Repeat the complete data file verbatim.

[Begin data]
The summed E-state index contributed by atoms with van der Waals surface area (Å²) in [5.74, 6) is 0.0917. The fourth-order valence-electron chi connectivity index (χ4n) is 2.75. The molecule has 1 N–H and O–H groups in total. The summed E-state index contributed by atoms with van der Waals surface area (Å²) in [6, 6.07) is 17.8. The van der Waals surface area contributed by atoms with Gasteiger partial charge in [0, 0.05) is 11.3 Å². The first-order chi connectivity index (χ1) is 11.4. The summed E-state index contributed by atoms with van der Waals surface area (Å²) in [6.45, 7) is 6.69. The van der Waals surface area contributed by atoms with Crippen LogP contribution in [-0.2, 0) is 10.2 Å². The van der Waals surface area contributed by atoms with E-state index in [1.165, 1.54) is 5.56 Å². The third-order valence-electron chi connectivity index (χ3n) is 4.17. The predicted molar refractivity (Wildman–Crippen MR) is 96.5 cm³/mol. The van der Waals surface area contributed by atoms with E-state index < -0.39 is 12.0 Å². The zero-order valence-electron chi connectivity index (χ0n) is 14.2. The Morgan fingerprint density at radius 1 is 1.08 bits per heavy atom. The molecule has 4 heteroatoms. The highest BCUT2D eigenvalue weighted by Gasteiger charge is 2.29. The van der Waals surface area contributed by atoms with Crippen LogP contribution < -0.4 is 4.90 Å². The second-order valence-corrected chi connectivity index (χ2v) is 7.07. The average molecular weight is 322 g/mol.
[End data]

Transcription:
The summed E-state index contributed by atoms with van der Waals surface area (Å²) in [5.74, 6) is 0.0917. The fourth-order valence-electron chi connectivity index (χ4n) is 2.75. The molecule has 1 N–H and O–H groups in total. The summed E-state index contributed by atoms with van der Waals surface area (Å²) in [6, 6.07) is 17.8. The van der Waals surface area contributed by atoms with Gasteiger partial charge in [0, 0.05) is 11.3 Å². The first-order chi connectivity index (χ1) is 11.4. The summed E-state index contributed by atoms with van der Waals surface area (Å²) in [6.45, 7) is 6.69. The van der Waals surface area contributed by atoms with Crippen LogP contribution in [-0.2, 0) is 10.2 Å². The van der Waals surface area contributed by atoms with E-state index in [1.165, 1.54) is 5.56 Å². The third-order valence-electron chi connectivity index (χ3n) is 4.17. The predicted molar refractivity (Wildman–Crippen MR) is 96.5 cm³/mol. The van der Waals surface area contributed by atoms with E-state index < -0.39 is 12.0 Å². The zero-order valence-electron chi connectivity index (χ0n) is 14.2. The Morgan fingerprint density at radius 1 is 1.08 bits per heavy atom. The molecule has 4 heteroatoms. The highest BCUT2D eigenvalue weighted by Gasteiger charge is 2.29. The van der Waals surface area contributed by atoms with Crippen LogP contribution < -0.4 is 4.90 Å². The second-order valence-corrected chi connectivity index (χ2v) is 7.07. The average molecular weight is 322 g/mol.